Author + information
- Received June 30, 2016
- Revision received November 12, 2016
- Accepted November 17, 2016
- Published online November 6, 2017.
- Michael T. Lu, MDa,∗ (, )
- Maros Ferencik, MD, PhDa,b,
- Rhonda S. Roberts, MSPHc,
- Kerry L. Lee, PhDc,
- Alexander Ivanov, BSa,
- Elizabeth Adami, BSa,
- Daniel B. Mark, MD, MPHc,
- Farouc A. Jaffer, MD, PhDa,
- Jonathon A. Leipsic, MDd,
- Pamela S. Douglas, MDc and
- Udo Hoffmann, MD, MPHa
- aMassachusetts General Hospital and Harvard Medical School, Boston, Massachusetts
- bOregon Health & Science University, Portland, Oregon
- cDuke Clinical Research Institute, Duke University School of Medicine, Durham, North Carolina
- dDepartment of Radiology, St Paul's Hospital and the University of British Columbia, Vancouver, British Columbia, Canada
- ↵∗Address for correspondence:
Dr. Michael T. Lu, Massachusetts General Hospital, Harvard Medical School, 165 Cambridge Street, Suite 400, Boston, Massachusetts 02114.
Objectives The purpose of this study was to determine whether noninvasive fractional flow reserve derived from computed tomography (FFRCT) predicts coronary revascularization and outcomes and whether its addition improves efficiency of referral to invasive coronary angiography (ICA) after coronary computed tomography angiography (CTA).
Background FFRCT may improve the efficiency of an anatomic CTA strategy for stable chest pain.
Methods This observational cohort study included patients with stable chest pain in the PROMISE (PROspective Multicenter Imaging Study for Evaluation of Chest Pain) trial referred to ICA within 90 days after CTA. FFRCT was measured at a blinded core laboratory, and FFRCT results were unavailable to caregivers. We determined the agreement of FFRCT (positive if ≤0.80) with stenosis on CTA and ICA (positive if ≥50% left main or ≥70% other coronary artery), and predictive value for a composite of coronary revascularization or major adverse cardiac events (death, myocardial infarction, or unstable angina). We retrospectively assessed whether adding FFRCT ≤0.80 as a gatekeeper could improve efficiency of referral to ICA, defined as decreased rate of ICA without ≥50% stenosis and increased ICA leading to revascularization.
Results FFRCT was calculated in 67% (181 of 271) of eligible patients (mean age 62 years; 36% women). FFRCT was discordant with stenosis in 31% (57 of 181) for CTA and 29% (52 of 181) for ICA. Most patients undergoing coronary revascularization had an FFRCT of ≤0.80 (91%; 80 of 88). An FFRCT of ≤0.80 was a significantly better predictor for revascularization or major adverse cardiac events than severe CTA stenosis (HR: 4.3 [95% confidence interval [CI]: 2.4 to 8.9] vs. 2.9 [95% CI: 1.8 to 5.1]; p = 0.033). Reserving ICA for patients with an FFRCT of ≤0.80 could decrease ICA without ≥50% stenosis by 44%, and increase the proportion of ICA leading to revascularization by 24%.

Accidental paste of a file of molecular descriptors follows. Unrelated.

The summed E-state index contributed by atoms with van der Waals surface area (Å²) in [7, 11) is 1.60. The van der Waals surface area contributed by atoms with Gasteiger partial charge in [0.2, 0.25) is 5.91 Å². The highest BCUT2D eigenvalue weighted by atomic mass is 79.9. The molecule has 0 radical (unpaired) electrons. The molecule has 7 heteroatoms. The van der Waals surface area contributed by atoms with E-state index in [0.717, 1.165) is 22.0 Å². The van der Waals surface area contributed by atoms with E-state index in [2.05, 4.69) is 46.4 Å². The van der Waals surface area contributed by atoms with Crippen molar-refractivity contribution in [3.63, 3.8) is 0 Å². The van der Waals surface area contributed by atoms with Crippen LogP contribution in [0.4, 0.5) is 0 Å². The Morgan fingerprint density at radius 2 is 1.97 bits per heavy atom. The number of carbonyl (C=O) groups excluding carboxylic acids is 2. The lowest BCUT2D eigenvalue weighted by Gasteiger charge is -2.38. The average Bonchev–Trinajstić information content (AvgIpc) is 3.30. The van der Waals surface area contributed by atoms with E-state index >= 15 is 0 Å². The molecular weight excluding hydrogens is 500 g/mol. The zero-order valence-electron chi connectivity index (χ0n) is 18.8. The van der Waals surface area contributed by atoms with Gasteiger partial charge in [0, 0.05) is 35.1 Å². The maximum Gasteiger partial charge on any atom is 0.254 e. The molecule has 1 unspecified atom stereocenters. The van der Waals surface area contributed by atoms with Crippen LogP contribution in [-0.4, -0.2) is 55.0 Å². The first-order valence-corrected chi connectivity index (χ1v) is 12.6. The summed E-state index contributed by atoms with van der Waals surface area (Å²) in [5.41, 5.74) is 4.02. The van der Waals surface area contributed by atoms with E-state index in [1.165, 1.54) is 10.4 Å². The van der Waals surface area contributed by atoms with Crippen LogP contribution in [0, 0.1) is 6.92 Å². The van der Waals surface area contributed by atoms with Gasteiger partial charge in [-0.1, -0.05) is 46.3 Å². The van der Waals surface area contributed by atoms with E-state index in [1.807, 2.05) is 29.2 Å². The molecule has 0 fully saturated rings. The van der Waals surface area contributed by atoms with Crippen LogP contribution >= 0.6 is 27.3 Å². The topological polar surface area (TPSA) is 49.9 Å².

Conclusions In this hypothesis-generating study of patients with stable chest pain referred to ICA from CTA, an FFRCT of ≤0.80 was a better predictor of revascularization or major adverse cardiac events than severe stenosis on CTA. Adding FFRCT may improve efficiency of referral to ICA from CTA alone.
- computational fluid dynamics
- coronary angiography
- coronary artery disease
- coronary computed tomography angiography
- fractional flow reserve
This work was supported by an investigator-initiated grant from HeartFlow, Inc., Redwood City, California. The parent PROMISE trial was supported by National Heart, Lung, and Blood Institute grants R01HL098237, R01HL098236, R01HL098305, and R01HL098235. Dr. Lu’s effort was supported by the American Roentgen Ray Society Scholarship. Dr. Ferencik’s effort was supported by the American Heart Association Fellow to Faculty Award. Dr. Mark has received grant support from Eli Lilly, Bristol-Myers Squibb, Gilead Sciences, AGA Medical, Merck, Oxygen Biotherapeutics, and AstraZeneca; and personal fees from Medtronic, CardioDx, and St. Jude Medical. Dr. Jaffer has received grant support from Siemens and Canon USA; and is a consultant for Abbott Vascular and Boston Scientific. Dr. Leipsic is a consultant for Edwards Lifesciences, Samsung, Philips, Pi-Cardia, Circle CVI, GE Healthcare, and HeartFlow. Dr. Douglas has received grants from HeartFlow and GE HealthCare. Dr. Hoffmann has received grants from HeartFlow and Siemens Healthcare; and is a consultant to HeartFlow. All other authors have reported that they have no relationships relevant to the contents of this paper to disclose. The funding sources had no role in the design of the study, data analysis, or decision to submit the manuscript. The content of this manuscript is solely the responsibility of the authors and does not necessarily reflect the views of HeartFlow or the National Heart, Lung, and Blood Institute.
- Received June 30, 2016.
- Revision received November 12, 2016.
- Accepted November 17, 2016.
- 2017 American College of Cardiology Foundation